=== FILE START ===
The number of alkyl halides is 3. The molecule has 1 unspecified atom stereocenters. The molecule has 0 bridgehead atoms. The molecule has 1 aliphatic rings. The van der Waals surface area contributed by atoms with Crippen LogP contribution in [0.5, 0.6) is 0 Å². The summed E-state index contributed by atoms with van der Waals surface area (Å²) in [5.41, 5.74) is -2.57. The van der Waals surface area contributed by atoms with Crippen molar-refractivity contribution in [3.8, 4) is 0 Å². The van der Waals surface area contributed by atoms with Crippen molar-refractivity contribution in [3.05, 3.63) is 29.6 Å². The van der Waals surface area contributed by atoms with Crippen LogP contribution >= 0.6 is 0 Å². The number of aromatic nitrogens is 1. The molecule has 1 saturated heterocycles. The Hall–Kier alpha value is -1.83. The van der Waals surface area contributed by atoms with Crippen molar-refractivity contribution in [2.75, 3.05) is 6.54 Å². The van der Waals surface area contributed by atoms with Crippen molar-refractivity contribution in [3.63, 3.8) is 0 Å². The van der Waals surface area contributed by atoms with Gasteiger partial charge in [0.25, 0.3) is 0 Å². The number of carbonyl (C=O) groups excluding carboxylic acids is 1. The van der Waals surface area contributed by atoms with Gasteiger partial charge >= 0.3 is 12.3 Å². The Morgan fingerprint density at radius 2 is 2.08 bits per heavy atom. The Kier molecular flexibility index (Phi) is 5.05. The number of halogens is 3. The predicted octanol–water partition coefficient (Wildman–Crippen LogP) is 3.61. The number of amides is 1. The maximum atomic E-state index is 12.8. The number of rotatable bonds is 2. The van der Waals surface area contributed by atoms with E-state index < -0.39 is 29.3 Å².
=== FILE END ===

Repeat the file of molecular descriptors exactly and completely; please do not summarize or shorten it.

The number of alkyl halides is 3. The molecule has 1 unspecified atom stereocenters. The molecule has 0 bridgehead atoms. The molecule has 1 aliphatic rings. The van der Waals surface area contributed by atoms with Crippen LogP contribution in [0.5, 0.6) is 0 Å². The summed E-state index contributed by atoms with van der Waals surface area (Å²) in [5.41, 5.74) is -2.57. The van der Waals surface area contributed by atoms with Crippen molar-refractivity contribution in [3.8, 4) is 0 Å². The van der Waals surface area contributed by atoms with Crippen molar-refractivity contribution in [3.05, 3.63) is 29.6 Å². The van der Waals surface area contributed by atoms with Crippen LogP contribution >= 0.6 is 0 Å². The number of aromatic nitrogens is 1. The molecule has 1 saturated heterocycles. The Hall–Kier alpha value is -1.83. The van der Waals surface area contributed by atoms with Crippen molar-refractivity contribution in [2.75, 3.05) is 6.54 Å². The van der Waals surface area contributed by atoms with Crippen molar-refractivity contribution in [3.63, 3.8) is 0 Å². The van der Waals surface area contributed by atoms with Gasteiger partial charge in [0.25, 0.3) is 0 Å². The number of carbonyl (C=O) groups excluding carboxylic acids is 1. The van der Waals surface area contributed by atoms with Gasteiger partial charge >= 0.3 is 12.3 Å². The Morgan fingerprint density at radius 2 is 2.08 bits per heavy atom. The Kier molecular flexibility index (Phi) is 5.05. The number of halogens is 3. The predicted octanol–water partition coefficient (Wildman–Crippen LogP) is 3.61. The number of amides is 1. The maximum atomic E-state index is 12.8. The number of rotatable bonds is 2. The van der Waals surface area contributed by atoms with E-state index < -0.39 is 29.3 Å².